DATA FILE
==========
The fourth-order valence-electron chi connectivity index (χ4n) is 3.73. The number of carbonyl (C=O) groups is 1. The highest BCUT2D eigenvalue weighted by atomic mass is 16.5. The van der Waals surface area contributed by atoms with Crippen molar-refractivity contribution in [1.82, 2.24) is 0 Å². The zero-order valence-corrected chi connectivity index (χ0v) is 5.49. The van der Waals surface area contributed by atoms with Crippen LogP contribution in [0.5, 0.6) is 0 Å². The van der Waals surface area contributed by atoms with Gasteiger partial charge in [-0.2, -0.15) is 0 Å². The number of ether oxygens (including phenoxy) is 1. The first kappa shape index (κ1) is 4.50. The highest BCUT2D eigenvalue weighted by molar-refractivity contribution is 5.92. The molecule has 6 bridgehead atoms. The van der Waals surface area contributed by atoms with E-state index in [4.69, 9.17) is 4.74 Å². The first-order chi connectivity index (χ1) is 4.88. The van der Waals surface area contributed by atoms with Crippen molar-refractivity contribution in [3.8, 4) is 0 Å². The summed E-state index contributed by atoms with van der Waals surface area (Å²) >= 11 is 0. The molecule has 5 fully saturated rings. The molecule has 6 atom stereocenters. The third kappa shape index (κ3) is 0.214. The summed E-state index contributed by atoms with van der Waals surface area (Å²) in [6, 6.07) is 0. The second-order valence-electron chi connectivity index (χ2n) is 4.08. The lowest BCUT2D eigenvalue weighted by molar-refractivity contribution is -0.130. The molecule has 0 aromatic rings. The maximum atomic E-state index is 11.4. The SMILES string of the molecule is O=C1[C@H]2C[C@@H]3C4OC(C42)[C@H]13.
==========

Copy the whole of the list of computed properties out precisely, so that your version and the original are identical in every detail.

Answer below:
The fourth-order valence-electron chi connectivity index (χ4n) is 3.73. The number of carbonyl (C=O) groups is 1. The highest BCUT2D eigenvalue weighted by atomic mass is 16.5. The van der Waals surface area contributed by atoms with Crippen molar-refractivity contribution in [1.82, 2.24) is 0 Å². The zero-order valence-corrected chi connectivity index (χ0v) is 5.49. The van der Waals surface area contributed by atoms with Crippen LogP contribution in [0.5, 0.6) is 0 Å². The van der Waals surface area contributed by atoms with Gasteiger partial charge in [-0.2, -0.15) is 0 Å². The number of ether oxygens (including phenoxy) is 1. The first kappa shape index (κ1) is 4.50. The highest BCUT2D eigenvalue weighted by molar-refractivity contribution is 5.92. The molecule has 6 bridgehead atoms. The van der Waals surface area contributed by atoms with E-state index in [4.69, 9.17) is 4.74 Å². The first-order chi connectivity index (χ1) is 4.88. The van der Waals surface area contributed by atoms with Crippen molar-refractivity contribution in [3.8, 4) is 0 Å². The summed E-state index contributed by atoms with van der Waals surface area (Å²) >= 11 is 0. The molecule has 5 fully saturated rings. The molecule has 6 atom stereocenters. The third kappa shape index (κ3) is 0.214. The summed E-state index contributed by atoms with van der Waals surface area (Å²) in [6, 6.07) is 0. The second-order valence-electron chi connectivity index (χ2n) is 4.08. The lowest BCUT2D eigenvalue weighted by molar-refractivity contribution is -0.130. The molecule has 0 aromatic rings. The maximum atomic E-state index is 11.4. The SMILES string of the molecule is O=C1[C@H]2C[C@@H]3C4OC(C42)[C@H]13.